Len Lazarick was the founding editor and publisher of and is currently the president of its nonprofit corporation and chairman of its board He was formerly the State House bureau chief of the daily Baltimore Examiner from its start in April 2006 to its demise in February 2009. He was a copy editor on the national desk of the Washington Post for eight years before that, and has spent decades covering Maryland politics and government.


  1. Whcampbell

    I have read the entire FY 2012 budget that Governor O’Malley submitted. It does not contain any of the tough choices that he promised to voters in the general election. It piles on more unfunded spending, and forces the General Assembly to either cut this bloated wish list, or raise about $1 billion in taxes, fees and fines. Based on past performance the General Assembly will not cut spending. We continue the fraud of raising special funds, such as motor fuel taxes for transportation, and prop up the general fund. Then critical transportation infrastructure crumbles and there is a cry that we need to raise the gas tax. Maryland needs to zero base the State budget and start from scratch. Until we get our spending under control we will not have a strong economic revival.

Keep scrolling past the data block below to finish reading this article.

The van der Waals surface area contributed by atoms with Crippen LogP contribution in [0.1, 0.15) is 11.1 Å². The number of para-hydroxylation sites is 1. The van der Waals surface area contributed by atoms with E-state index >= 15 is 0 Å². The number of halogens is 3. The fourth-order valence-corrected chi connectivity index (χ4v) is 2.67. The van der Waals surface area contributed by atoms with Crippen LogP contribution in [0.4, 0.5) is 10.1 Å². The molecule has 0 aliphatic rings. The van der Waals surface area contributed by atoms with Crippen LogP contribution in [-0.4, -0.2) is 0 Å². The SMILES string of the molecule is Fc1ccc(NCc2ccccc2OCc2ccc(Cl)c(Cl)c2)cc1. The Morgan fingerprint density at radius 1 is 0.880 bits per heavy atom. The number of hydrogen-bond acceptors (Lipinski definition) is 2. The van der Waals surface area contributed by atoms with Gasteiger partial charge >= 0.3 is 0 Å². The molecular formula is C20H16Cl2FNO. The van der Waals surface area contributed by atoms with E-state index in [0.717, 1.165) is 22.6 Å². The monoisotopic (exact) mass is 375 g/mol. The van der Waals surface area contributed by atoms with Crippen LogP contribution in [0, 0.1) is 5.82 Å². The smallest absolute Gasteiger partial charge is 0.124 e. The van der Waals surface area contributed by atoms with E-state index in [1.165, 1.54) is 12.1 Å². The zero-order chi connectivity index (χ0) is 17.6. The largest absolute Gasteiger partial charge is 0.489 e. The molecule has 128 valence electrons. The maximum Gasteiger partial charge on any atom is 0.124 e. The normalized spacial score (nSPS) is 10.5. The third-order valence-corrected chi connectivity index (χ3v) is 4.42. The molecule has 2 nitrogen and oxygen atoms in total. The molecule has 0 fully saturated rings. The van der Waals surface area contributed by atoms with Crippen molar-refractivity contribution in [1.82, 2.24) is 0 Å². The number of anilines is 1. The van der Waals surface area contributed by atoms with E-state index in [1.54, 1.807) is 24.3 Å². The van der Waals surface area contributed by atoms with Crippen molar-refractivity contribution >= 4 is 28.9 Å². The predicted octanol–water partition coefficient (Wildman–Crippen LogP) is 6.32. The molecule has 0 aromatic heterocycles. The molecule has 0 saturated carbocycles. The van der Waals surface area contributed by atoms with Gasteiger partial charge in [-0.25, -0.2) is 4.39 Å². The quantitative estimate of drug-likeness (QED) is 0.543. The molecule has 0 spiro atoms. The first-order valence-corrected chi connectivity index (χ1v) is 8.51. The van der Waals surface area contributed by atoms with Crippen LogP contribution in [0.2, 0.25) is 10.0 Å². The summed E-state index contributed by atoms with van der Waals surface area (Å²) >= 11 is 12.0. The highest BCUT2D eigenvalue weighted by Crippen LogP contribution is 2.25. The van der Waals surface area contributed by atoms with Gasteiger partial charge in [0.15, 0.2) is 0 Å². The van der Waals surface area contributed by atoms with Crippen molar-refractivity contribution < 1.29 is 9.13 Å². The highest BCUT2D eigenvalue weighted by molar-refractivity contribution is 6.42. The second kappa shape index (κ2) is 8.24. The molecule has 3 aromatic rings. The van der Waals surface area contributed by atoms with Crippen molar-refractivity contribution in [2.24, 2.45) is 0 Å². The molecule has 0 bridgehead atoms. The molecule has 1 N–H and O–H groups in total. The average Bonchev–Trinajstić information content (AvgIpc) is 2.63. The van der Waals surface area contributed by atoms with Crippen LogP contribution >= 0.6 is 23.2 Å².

• JayKAY

      I think somebody is finally getting it; the government is suppose to be big……so why don’t you run for office, I’ll support you!

  2. Richard Baldwin Cook